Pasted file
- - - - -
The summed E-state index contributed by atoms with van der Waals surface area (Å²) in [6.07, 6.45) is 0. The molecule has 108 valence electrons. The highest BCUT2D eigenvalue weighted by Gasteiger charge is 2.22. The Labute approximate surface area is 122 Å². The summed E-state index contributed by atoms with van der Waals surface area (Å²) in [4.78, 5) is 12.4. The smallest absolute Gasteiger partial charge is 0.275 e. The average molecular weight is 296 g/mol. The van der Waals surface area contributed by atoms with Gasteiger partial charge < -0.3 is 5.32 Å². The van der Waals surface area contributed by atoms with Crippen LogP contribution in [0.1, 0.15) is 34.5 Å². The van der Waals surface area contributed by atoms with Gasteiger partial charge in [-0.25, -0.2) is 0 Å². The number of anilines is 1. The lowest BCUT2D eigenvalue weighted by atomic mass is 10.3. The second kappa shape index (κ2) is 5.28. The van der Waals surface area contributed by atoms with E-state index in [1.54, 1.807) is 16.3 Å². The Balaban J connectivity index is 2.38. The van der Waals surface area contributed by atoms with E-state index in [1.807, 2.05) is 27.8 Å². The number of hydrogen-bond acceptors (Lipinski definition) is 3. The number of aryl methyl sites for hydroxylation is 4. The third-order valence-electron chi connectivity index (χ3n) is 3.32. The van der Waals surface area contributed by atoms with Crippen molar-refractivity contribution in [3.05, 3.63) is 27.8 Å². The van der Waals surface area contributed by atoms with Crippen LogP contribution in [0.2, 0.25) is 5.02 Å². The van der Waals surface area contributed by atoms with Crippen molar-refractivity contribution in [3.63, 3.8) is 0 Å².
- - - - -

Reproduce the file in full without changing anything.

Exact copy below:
The summed E-state index contributed by atoms with van der Waals surface area (Å²) in [6.07, 6.45) is 0. The molecule has 108 valence electrons. The highest BCUT2D eigenvalue weighted by Gasteiger charge is 2.22. The Labute approximate surface area is 122 Å². The summed E-state index contributed by atoms with van der Waals surface area (Å²) in [4.78, 5) is 12.4. The smallest absolute Gasteiger partial charge is 0.275 e. The average molecular weight is 296 g/mol. The van der Waals surface area contributed by atoms with Gasteiger partial charge < -0.3 is 5.32 Å². The van der Waals surface area contributed by atoms with Crippen LogP contribution in [0.1, 0.15) is 34.5 Å². The van der Waals surface area contributed by atoms with Gasteiger partial charge in [-0.25, -0.2) is 0 Å². The number of anilines is 1. The lowest BCUT2D eigenvalue weighted by atomic mass is 10.3. The second kappa shape index (κ2) is 5.28. The van der Waals surface area contributed by atoms with E-state index in [1.54, 1.807) is 16.3 Å². The Balaban J connectivity index is 2.38. The van der Waals surface area contributed by atoms with E-state index in [1.807, 2.05) is 27.8 Å². The number of hydrogen-bond acceptors (Lipinski definition) is 3. The number of aryl methyl sites for hydroxylation is 4. The third-order valence-electron chi connectivity index (χ3n) is 3.32. The van der Waals surface area contributed by atoms with Crippen molar-refractivity contribution in [3.05, 3.63) is 27.8 Å². The van der Waals surface area contributed by atoms with Crippen LogP contribution in [0.2, 0.25) is 5.02 Å². The van der Waals surface area contributed by atoms with Crippen molar-refractivity contribution in [3.63, 3.8) is 0 Å².